Shinzo Abe secured final passage of a bill granting Japan’s govt sweeping powers to declare state secrets. The Bill won final approval of the measures at about 11:20 p.m. Tokyo time after opposition parties first forced a no-confidence vote in Abe’s govt in the lower house. The first rule of the pending Japan’s Special Secrets Bill is that what will be a secret is secret. (Read more…) The right to know has now been officially superseded by the right of the government to make sure you don’t know what they don’t want you to know. It might all seems like a bad joke, except for the Orwellian nature of the bill and a key Cabinet member expressing his admiration for the Nazis, "just as Germany needed a strong man like Hitler to revive defeated Germany, Japan needs people like Abe to dynamically induce change."
Submitted by Subcultureist of Japan's Subculture Research Center blog,
The first rule of the pending Japan’s Special Secrets Bill is that what will be a secret is secret. The second rule is that anyone who leaks a secret and a reporter who writes it up can face up to ten years in jail. The third rule is that there are no rules at to what government agency can declare state secrets and no checks on them to determine they don’t misuse the privilege; even of no longer existent agencies may have the power to declare their information secret. The fourth rule is that anything pertaining to nuclear energy is of course a state secret so there will not longer be any problem with nuclear power in this country because we won’t know anything about it. And what we don’t know can’t hurt us.
The right to know has now been officially superseded by the right of the government to make sure you don’t know what they don’t want you to know.
Legal experts note that even asking pointed questions about a state secret, whether you know or don’t know it’s a secret, could be treated as “instigating leaks” and the result in an arrest and a possible jail term up to five years. Of course, the trial would be complicated since the judge would not be allowed to know what secret the accused was suspected of trying to obtain.
Ask the wrong question, five years in jail.
And of course, trials about state secrets, would by the nature of the law, also be secret trials and closed to the public.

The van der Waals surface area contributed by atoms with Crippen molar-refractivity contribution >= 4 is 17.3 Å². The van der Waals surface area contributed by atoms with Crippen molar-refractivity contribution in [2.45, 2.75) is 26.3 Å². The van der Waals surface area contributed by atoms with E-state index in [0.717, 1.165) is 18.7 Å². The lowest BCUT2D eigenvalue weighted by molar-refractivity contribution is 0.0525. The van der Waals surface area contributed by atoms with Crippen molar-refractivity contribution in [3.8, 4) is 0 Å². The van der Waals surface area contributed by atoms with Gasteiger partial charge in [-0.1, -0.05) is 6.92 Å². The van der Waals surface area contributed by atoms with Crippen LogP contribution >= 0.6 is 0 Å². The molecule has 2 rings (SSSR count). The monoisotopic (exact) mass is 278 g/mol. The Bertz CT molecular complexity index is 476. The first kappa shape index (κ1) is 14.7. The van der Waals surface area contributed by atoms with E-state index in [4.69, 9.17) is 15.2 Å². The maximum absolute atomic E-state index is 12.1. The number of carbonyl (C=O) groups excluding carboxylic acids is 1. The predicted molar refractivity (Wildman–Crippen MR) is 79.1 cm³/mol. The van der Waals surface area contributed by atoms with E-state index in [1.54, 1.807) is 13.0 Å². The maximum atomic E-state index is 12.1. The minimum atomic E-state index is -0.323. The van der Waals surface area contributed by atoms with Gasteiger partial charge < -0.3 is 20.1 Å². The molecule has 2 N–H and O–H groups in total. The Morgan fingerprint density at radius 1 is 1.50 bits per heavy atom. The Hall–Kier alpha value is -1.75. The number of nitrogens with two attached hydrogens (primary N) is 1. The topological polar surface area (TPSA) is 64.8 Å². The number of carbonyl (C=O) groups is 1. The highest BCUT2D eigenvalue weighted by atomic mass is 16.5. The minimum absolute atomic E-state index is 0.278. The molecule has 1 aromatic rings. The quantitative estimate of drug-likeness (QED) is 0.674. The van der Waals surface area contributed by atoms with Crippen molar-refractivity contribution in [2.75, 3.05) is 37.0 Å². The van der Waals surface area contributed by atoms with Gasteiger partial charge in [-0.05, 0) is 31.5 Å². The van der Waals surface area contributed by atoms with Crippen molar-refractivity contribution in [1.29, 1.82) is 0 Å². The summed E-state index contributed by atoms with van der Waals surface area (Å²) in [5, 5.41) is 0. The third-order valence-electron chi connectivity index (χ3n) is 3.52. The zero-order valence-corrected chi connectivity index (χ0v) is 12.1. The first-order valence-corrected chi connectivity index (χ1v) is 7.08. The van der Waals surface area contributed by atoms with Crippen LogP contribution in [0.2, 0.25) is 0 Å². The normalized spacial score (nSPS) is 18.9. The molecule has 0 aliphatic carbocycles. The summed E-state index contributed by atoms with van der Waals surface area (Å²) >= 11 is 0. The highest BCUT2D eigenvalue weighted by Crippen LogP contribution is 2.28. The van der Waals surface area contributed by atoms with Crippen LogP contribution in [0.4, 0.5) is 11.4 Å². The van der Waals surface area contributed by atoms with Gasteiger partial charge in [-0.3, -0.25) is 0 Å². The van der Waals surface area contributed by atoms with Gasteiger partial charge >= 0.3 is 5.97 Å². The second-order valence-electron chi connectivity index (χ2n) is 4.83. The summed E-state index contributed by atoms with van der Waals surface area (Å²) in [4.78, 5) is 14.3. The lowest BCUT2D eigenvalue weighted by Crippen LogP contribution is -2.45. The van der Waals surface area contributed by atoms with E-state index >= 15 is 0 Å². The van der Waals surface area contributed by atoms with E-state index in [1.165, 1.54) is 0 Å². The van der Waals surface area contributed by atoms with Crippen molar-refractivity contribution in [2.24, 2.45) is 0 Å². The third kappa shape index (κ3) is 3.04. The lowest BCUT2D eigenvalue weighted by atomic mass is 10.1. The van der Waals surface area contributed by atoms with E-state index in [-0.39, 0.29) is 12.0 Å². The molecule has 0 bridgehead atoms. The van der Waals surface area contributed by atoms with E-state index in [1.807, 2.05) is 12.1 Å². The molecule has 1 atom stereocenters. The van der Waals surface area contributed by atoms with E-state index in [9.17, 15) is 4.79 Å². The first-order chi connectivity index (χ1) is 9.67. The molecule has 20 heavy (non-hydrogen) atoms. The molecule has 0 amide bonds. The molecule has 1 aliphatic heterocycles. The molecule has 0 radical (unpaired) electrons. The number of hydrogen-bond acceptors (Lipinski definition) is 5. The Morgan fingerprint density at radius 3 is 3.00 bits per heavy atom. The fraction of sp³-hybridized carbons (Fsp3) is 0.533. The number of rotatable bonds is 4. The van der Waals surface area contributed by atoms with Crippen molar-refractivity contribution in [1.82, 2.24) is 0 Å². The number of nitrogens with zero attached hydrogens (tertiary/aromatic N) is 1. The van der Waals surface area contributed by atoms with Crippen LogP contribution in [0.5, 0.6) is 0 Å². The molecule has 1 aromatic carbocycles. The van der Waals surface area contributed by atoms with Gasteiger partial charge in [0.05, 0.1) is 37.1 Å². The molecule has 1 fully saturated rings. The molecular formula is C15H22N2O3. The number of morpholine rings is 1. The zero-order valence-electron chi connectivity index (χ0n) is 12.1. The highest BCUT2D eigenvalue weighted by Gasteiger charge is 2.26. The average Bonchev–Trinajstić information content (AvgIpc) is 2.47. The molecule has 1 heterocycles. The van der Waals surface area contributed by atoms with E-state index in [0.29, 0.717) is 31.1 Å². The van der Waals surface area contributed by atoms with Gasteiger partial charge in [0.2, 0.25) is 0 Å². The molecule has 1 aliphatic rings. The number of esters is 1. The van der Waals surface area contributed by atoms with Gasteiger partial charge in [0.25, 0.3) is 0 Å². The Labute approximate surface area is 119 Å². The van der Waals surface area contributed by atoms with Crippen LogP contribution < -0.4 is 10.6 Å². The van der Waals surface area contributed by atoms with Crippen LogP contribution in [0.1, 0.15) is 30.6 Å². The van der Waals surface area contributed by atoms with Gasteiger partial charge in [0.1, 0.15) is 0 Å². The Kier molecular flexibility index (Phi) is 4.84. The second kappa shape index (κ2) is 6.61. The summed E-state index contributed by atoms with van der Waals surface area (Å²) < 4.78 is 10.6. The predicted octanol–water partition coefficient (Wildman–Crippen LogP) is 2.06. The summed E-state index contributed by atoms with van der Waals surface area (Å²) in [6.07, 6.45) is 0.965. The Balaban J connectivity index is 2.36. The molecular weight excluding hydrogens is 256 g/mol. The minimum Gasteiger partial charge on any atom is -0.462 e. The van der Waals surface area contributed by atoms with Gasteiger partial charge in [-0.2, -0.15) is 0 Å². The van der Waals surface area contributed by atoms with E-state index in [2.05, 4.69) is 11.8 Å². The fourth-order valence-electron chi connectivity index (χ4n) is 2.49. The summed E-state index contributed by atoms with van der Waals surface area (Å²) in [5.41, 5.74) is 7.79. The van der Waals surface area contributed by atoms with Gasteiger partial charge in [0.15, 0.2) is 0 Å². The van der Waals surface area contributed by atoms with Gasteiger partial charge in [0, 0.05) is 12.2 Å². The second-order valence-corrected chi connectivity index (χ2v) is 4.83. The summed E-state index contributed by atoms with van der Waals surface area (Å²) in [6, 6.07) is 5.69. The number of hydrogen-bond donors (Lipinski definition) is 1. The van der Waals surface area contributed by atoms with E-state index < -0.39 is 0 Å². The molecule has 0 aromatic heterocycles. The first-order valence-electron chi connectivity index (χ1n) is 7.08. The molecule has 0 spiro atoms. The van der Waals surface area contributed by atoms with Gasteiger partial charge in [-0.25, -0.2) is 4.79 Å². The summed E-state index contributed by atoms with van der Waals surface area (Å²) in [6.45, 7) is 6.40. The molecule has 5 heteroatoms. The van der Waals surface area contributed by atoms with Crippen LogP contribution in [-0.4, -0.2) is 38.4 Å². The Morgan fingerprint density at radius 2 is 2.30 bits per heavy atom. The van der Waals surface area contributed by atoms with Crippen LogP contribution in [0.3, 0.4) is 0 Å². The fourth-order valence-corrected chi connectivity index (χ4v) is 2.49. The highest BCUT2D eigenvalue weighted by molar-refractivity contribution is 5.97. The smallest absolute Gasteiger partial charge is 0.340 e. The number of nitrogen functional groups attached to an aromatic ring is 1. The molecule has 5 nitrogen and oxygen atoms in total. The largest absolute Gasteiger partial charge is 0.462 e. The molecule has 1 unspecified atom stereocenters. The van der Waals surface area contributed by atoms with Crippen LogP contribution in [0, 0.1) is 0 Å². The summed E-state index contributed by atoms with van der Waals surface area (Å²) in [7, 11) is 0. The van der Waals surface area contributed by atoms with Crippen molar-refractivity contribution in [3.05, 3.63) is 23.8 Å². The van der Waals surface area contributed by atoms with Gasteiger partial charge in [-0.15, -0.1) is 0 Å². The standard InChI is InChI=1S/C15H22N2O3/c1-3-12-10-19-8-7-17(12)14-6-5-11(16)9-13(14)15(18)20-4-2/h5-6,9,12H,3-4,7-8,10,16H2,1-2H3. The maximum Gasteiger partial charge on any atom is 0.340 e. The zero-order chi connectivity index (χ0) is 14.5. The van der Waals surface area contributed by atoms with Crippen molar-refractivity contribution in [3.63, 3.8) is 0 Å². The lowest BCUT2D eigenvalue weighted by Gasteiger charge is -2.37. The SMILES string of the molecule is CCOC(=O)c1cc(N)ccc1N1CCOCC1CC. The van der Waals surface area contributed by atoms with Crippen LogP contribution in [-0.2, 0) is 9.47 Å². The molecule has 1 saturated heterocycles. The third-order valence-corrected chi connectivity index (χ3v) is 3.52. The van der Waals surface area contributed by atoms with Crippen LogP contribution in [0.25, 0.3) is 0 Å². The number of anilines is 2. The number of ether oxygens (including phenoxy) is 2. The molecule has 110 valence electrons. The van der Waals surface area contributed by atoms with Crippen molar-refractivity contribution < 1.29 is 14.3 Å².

At this point in time, no one has really claimed authorship of the secrecy bill. The author is a secret. Kafka would seem the most likely scrivener for this perplexing legislation, if he was still alive, but ruling coalition members acknowledge that another famous white man from the past may have provided the real inspiration for the bill and its implementation.
An Upper House member of the Diet said on background to JSRC, “Deputy Prime Minister Aso Taro sort of telegraphed the punches of the administration by expressing his admiration for how the Nazi Party forcefully changed the German constitution this summer.
Obviously, we’re not Nazis in Japan–because we hardly have any Jews, but we are like the defeated post World War I Germany in that we do not have the right to wage war to defend ourselves from our enemies. Just as Germany needed a strong man like Hitler to revive defeated Germany, Japan needs people like Abe to dynamically induce change.”
Whistleblowers and journalist face up to ten years in jail for exposing anything the Japanese government declares “a special secret.” And what is a “special secret”–that is also secret.
In August this year, Aso Taro, who is also the Finance Minister stated at a seminar, “Germany’s Weimar Constitution was changed into the Nazi Constitution before anyone knew. It was changed before anyone else noticed. Why don’t we learn from that method?”
It’s obvious that the Abe administration which pushed this bill into the Diet without public hearings and even the standard deliberations with Japan’s legal establishment has been an apt pupil of their German predecessors. They even attempted to pass the bill in the middle of the night yesterday while most of Japan was sleeping. The administration hasn’t been able to set a fire to the Diet building to justify a harsher crackdown but the LDP Secretary General was kind enough to say that those noisily protesting the bill were committing “terrorist acts.”
The hawkish Prime Minister Abe has publicly stated his ambition to revise Japan’s constitution to rid it of Article 9, which forbids Japan from waging war. Upper house Diet member, Taro Yamamoto and others have publicly stated they believe the current bill is a stepping-stone to recreate a fascist Japan, as it existed prior to the Second World War.
It might all seems like a bad joke, except for the Orwellian nature of the bill being proposed and a key Cabinet member expressing his admiration for the Nazis.